I was lucky to be born in a family with two loving parents and my older brother. My father was a geologist, my mother a language teacher. I grew up in a world of explorations and dreams, surrounded by my father’s semi-precious stones and the sound of my mother’s voice singing songs in different languages and reading Shakespeare sonnets. No wonder that our home was always a very precious place for me.
At school or at children’s camp in Ukraine, where I grew up, I often felt I did not belong because I was Jewish and most kids were Ukrainian or Russian — and they let me know it. But I knew that when I returned home to our apartment, I’d be safe and protected. I’m sure many people feel this way — that home is more than a material thing. Home is intangible. Home is crucial to our survival and well-being.
For creative people, this is especially true. We don’t always think along conventional lines or wear traditional clothes; sometimes we don’t act the way some people think is appropriate. In order to create, we have to be in a safe aura and feel protected. Like pearls that need their shells to grow and shine, artists need our home to create.
Founder of one of the first online galleries.
To support myself financially, I needed to work as a graphic designer in the marketing department of an international herbal company, driving two hours a day to work and back, and creating artwork late at night — often till 3am. Soon, my collages began to be recognized by art critics and competition jurors. I dreamed of being a truly free artist — that is, devoting all my time to my art.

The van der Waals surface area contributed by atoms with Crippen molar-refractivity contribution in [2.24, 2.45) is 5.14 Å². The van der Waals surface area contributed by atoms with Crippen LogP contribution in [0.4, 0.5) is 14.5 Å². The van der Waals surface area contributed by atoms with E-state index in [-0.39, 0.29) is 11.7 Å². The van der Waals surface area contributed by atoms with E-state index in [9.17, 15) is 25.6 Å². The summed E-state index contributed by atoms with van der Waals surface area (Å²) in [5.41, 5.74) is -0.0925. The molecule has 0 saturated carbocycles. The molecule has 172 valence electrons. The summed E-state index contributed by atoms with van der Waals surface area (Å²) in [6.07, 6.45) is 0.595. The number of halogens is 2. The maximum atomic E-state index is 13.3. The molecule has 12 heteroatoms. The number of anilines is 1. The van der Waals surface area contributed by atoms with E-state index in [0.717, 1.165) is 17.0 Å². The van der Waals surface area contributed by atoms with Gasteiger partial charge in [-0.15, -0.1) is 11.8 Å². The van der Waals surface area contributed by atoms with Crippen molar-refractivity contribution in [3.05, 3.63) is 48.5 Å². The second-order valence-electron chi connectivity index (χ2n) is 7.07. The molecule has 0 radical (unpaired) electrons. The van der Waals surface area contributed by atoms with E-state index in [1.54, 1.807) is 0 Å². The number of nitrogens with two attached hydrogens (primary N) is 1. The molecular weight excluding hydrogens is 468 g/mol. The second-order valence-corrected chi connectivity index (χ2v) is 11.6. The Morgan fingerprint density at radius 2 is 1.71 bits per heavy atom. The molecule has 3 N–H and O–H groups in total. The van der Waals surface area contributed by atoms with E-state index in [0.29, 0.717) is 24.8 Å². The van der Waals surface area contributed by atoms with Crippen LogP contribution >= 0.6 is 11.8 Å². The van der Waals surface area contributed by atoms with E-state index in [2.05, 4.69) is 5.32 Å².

Suddenly my dream came true in an unexpected way: our department closed and all employees were laid off. Everyone was depressed but me! I took my severance pay and started my new career as a professional artist. A few months later, Laurence, my husband, who was working at a newspaper, was also laid off, and his dream of concentrating on his writing came true, too. In addition, my mom was diagnosed with terminal lung cancer and we took her to live with us.
Not a big surprise that our credit cards filled up at cosmic speed — how did we survive our first big crisis? Somehow we did (though not before we got a taste of the real meaning of the expression free artist — free to fly towards an unknown future without any safety net…). Since then, and for years now, we have made it and are free — to fly, to create. But as Laurence and I get older, we are less certain that one day we will have a nice, safe place to land.
Over the years, we have moved to and lived in many apartments in Los Angeles that we could barely afford. In these homes, we’ve always found much to enjoy and new friends to treasure. We’ve lived in our current apartment for five years now — five of our best years, I should say, my husband and I in our world of creative exploration. While living here, I have created and exhibited internationally some of my best paintings. This year, I published a book of my art and poetry, called Lark’s Enchanted World.